In the morning, Azat’s impressive car is waiting for me at the hotel. She is a local celebrity: a large green block, all in patriotic stickers and a flag of Artsakh attached to the roof.
“They will even notice us from our posts, Azat,” I can’t contain my surprise.
-Sit down, we will ride this beauty in Shushi, remember my words.
Mkhitarashen is one of the most affected settlements in the Askeran region. An ammunition depot was located near the village. In the first days of the war, the Azerbaijani side inflicted pinpoint strikes on it. Residents say that now every day they open fire from the direction of Shushi, mainly into the air. Highways here are of general use – Azerbaijani columns pass every day.
“Bring your guest some tea, Azat. Sorry for the mess, I can’t keep up with the children, ”Armine Ohanjanyan, a resident of Mkhitarashen, fusses.
“Isn’t it hard to live here?” I look at Shushi from the windows of the house.
-At first it was unbearable. We wake up every morning to the sounds of namaz. The main thing is that it is not safe here. The ambulance even refuses to go to us. The government is not too interested in us. Children still sleep in their clothes. Azerbaijani posts are about 50 meters away. They steal cattle, slaughter. I cannot let the children go beyond the yard. And what if we plant a vegetable garden, but the harvest is not possible ?, – Armine calls his youngest daughter, who runs out into the yard to fetch the ball.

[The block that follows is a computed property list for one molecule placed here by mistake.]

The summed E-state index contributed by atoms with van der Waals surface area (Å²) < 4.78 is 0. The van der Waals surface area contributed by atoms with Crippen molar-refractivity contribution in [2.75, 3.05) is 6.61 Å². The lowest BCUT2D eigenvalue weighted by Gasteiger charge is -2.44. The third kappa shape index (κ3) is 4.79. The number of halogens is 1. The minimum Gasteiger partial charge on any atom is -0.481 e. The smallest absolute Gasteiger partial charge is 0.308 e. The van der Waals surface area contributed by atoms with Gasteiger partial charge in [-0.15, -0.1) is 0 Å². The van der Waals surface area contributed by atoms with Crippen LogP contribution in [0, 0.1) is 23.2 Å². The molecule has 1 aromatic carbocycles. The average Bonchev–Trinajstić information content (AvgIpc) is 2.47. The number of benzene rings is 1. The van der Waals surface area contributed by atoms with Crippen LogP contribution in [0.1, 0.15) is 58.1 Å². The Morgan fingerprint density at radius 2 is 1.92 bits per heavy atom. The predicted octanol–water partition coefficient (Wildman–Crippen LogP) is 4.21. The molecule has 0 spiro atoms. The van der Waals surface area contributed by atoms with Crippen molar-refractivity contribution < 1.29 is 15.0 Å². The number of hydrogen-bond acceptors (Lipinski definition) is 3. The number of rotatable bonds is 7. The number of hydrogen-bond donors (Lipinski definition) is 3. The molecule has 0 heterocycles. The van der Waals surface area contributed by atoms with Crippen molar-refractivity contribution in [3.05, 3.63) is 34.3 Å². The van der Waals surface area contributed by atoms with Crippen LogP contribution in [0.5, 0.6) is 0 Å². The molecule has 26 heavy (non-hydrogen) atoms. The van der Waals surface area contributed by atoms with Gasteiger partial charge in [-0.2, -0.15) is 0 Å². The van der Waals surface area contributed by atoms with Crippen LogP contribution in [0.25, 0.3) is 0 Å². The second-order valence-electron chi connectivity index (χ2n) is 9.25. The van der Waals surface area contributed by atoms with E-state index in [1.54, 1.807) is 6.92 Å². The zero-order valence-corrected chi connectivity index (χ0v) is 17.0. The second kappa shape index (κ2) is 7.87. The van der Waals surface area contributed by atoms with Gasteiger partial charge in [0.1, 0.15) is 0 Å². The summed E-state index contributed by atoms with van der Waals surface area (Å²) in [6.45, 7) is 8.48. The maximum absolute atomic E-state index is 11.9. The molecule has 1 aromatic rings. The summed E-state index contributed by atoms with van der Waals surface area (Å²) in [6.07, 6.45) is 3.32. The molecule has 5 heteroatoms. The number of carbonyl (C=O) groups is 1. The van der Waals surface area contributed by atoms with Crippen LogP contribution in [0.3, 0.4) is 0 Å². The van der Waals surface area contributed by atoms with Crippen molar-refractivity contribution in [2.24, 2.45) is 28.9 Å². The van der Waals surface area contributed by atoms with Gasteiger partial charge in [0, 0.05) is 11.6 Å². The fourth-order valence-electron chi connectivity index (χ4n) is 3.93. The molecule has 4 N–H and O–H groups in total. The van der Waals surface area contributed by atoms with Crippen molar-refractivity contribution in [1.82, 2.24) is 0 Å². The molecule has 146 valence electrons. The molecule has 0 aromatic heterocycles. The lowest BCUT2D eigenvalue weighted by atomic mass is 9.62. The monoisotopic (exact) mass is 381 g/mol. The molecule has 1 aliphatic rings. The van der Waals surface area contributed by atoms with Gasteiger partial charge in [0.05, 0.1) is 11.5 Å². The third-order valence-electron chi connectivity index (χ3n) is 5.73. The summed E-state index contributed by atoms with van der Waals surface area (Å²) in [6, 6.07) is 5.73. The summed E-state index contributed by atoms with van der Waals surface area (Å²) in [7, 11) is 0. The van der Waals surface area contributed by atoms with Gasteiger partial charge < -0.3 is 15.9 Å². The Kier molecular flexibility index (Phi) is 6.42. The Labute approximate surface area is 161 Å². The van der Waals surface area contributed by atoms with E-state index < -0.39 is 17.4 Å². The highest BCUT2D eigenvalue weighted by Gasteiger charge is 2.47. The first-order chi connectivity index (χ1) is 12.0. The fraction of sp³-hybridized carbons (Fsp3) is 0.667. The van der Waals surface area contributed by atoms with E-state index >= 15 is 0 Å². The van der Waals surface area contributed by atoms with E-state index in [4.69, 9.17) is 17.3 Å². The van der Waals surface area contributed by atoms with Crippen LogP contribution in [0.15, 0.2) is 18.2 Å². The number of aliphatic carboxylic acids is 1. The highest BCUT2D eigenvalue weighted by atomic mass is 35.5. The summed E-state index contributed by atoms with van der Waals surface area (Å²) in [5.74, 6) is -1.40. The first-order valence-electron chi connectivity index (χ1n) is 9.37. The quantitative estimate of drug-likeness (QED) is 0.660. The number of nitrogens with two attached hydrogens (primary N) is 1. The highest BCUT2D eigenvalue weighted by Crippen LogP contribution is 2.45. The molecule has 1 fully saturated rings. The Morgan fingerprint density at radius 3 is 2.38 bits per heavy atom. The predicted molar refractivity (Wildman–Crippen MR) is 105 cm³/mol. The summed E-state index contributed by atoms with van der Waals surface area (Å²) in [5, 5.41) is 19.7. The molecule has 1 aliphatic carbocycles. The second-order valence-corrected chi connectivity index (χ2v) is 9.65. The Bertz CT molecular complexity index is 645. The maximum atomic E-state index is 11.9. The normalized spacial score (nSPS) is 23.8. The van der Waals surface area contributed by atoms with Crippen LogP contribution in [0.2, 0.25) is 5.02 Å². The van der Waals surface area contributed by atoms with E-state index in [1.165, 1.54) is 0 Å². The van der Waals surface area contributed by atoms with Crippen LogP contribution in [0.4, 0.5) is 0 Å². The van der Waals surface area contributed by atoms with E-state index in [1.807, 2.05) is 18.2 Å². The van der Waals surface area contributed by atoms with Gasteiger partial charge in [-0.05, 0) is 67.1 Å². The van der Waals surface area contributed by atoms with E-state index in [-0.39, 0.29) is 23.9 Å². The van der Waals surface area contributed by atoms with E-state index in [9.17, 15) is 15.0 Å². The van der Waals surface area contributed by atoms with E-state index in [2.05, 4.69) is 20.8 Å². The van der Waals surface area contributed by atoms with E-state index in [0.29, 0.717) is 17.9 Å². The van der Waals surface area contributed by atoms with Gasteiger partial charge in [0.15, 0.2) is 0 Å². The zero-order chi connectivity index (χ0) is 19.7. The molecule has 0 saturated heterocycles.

She understands Azerbaijani. Sometimes he watches Aliyev’s speeches on the Internet: “Aliyev has not calmed down yet. We will never live side by side with them. “
“I’m on my own land. I’m at odds with fear “
“I have a friend who is a participant in the war; he wants to open a wine restaurant in Stepanakert. He left a cafe in Shushi and a leg – in the war, – David notices that he embarrassed me. – Sorry, we are used to expressing it that way, without sarcasm and black humor – no way. “
At the entrance we are met by Ike, he limps quite a bit. If David hadn’t warned, I wouldn’t have noticed. In an apron and with a sad smile, Ike leads us inside. The institution should open one of these days, preparatory work is in full swing. Ike prepares bruschetta. Frowns and turns away when I try to photograph him.
“Before the war I worked as a cook, I had my own establishment in Shushi. Shall we sit down ?, – he sits down with difficulty on the sofa, looks at me and guesses that I myself will not ask about the wound. – I lost my leg in the war. I lay on the battlefield for four hours. I thought I would die. He kept a grenade ready – better to die than to be captured. The guys pulled me out. “
When asked if he sees the future in Artsakh, Hayk replies: “We are a wounded people. But if we leave Artsakh with bleeding wounds, it will be tantamount to betrayal. I’ll stay. There are people who are afraid. But there are concepts: fear, homeland, friendship. I have fear in third place. I’m on my own land. I’m at odds with fear. “
-Hayk, why did we lose ?, – a naive and stupid question (I think), but probably the most important one.